It’s been over a year since a certain you-know-what virus has made (everyone’s) lives difficult. Like it or not, it’s going to stay for a while, which means god-knows-how-long we still need to put up with it.
Now, ever since the pandemic started, most of us have been spending our time working from home. Or WFH, as we like to call it by its nickname. And by working from home, that means we are glued to our screens (read: laptops) more than ever. It could be 8 or 10 hours or even more, depending on your job scope. As you know, a long day staring in front of a laptop or computer can strain our eyes. This, in turn, brings me to a topic that I wanted to talk about: steam eye masks.
What are steam eye masks?
Steam eye masks are exactly what they are: masks that generate heat when you put them on to help soothe your tired eyes. Best of all, these steam eye masks require no electricity and even batteries whatsoever. These are unlike eye massagers sold in massage specialist centres, even though they contain more functions than steam eye masks. Not to mention eye massagers generally cost three figures than the economically-priced steam eye masks.
So, how do steam eye masks actually work?
Some of you might be wondering if steam eye masks do not use electricity or batteries, how do they work anyway? The answer lies in the steam heat technology, as in the case of Kao’s MegRhythm Steam Eye Mask from Japan. From the moment you tear open the pouch, which contains a piece of folding steam eye mask, it will warm or heat up automatically. This is made possible because the mask uses iron powder, which would oxidise and produces heat right after as explained on their website, “the heat-generating pad comes into contact with oxygen in the air”.
Steam Eye Masks: Pros & Cons
Just like any other product, steam eye masks have their own advantages and disadvantages. Let’s find out below.
- They are cheaper, costing less than RM20 for a box of 5
- They are convenient and easy to use
- No electricity or batteries are required!
- Unlike eye massagers, steam eye masks do not have functions whatsoever. In other words, you have to make do with the mask’s self-heating pad, capable of generating heat up to approximately 40˚C. You can’t adjust the heat to suit your preference and some users might experience discomfort since not everyone can tolerate the same level of heat on their eyes.
- Steam eye masks are not reusable. They are designed as disposable products, where you need to discard them once the steam subsides completely.
How I felt using steam eye masks for the first time
The thing is, I found out that steam eye masks have already made headlines a few years back. At least according to what I read on Google. As a freelance writer, I spend most of my time working in front of my laptop day and night. Things like dry eyes and eye fatigue commonly occur since I usually work long hours, sometimes even past bedtime hours. Hours that I spent brainstorming, researching the topics that I plan to write for and of course, putting the words together.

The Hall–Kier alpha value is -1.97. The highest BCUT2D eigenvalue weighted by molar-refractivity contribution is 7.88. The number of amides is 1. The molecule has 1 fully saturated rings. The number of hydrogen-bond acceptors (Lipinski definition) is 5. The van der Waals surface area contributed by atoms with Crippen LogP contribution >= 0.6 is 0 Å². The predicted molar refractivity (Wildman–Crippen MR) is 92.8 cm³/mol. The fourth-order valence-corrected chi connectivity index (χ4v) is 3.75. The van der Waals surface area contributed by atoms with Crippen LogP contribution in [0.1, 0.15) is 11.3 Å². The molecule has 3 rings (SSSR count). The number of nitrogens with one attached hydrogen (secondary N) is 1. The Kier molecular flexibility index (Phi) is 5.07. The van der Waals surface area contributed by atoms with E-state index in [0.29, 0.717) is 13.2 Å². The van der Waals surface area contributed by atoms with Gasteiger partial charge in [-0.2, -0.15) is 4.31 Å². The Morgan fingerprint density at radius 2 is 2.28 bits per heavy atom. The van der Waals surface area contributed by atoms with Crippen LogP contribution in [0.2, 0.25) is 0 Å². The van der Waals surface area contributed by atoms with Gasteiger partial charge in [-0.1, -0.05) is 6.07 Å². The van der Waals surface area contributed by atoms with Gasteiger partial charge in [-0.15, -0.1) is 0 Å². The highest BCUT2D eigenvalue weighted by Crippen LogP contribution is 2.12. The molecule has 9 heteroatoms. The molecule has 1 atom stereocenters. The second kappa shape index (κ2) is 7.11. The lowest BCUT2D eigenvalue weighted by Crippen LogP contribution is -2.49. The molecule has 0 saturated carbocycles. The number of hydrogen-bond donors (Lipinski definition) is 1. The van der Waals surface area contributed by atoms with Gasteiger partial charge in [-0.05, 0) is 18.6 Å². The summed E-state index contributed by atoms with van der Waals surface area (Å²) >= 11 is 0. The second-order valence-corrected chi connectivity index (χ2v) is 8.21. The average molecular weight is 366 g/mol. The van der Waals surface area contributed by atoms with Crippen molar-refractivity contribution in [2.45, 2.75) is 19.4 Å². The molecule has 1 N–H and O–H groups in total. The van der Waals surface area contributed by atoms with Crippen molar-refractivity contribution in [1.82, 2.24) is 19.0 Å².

Before I discovered the existence of steam eye masks, I initially wanted to own an eye massager. But I am often put off by its price, even though I can get a discount if I buy them online. Still, discount or not, it’s exactly cheap and the fact that the current pandemic (or is it endemic?) means I have to be more cautious with my monthly spending.
Then one day, I came across the availability of steam eye masks online. Lazada, to be exact (just so you know, this is not a sponsored post since I’m basing this on my own experience). I remember it was sometime around July this year when I shop for online groceries using the Lazada app as usual.
From there, one of the online stores I frequented sell steam eye masks from the Kao brand. They come in different aromatherapy scents, namely lavender, chamomile and citrus. However, if you dislike or even sensitive to some of these scents, they have unscented varieties available too. These steam eye masks only cost RM 14.40 (at the time of writing) and sometimes if there are flash sales or monthly sales (e.g. 9/9), I can get them at discounted prices.
So, in terms of using the steam eye mask, it was pretty straightforward. All I need to do is open the pouch and remove the folded steam eye mask. There’s a perforated line located in the middle, which I need to tear gently to open the mask. The mask has a pair of ear straps, which I found kind of delicate. Finding a comfortable position to put the mask on my eyes, it said on the box that it can last up to 20 minutes.
The first time when I used the steam eye mask, I have to admit I didn’t feel comfortable. There were times I removed the mask for a while because of the discomfort, even though it was nothing serious. Or maybe I’m not really used to using this kind of stuff on my eyes.
On my second round — the following day, that is — I got used to the steam eye mask. So far I’ve only tried the lavender scent since it is well known for its natural soothing properties. It does relieve my tired eyes after using it for around 20 minutes while resting in my reclinable office chair. While I admit that it is not a permanent, one-off solution, these steam eye masks at least provide me with some temporary relief. To purchase them, you can get the steam eye masks online right here or offline via Don Don Donki in Lot 10, Kuala Lumpur.
Tired eyes are a nuisance, but these steam eye masks have done me a great favour, and if you feel like you could use some help, why not give it a go?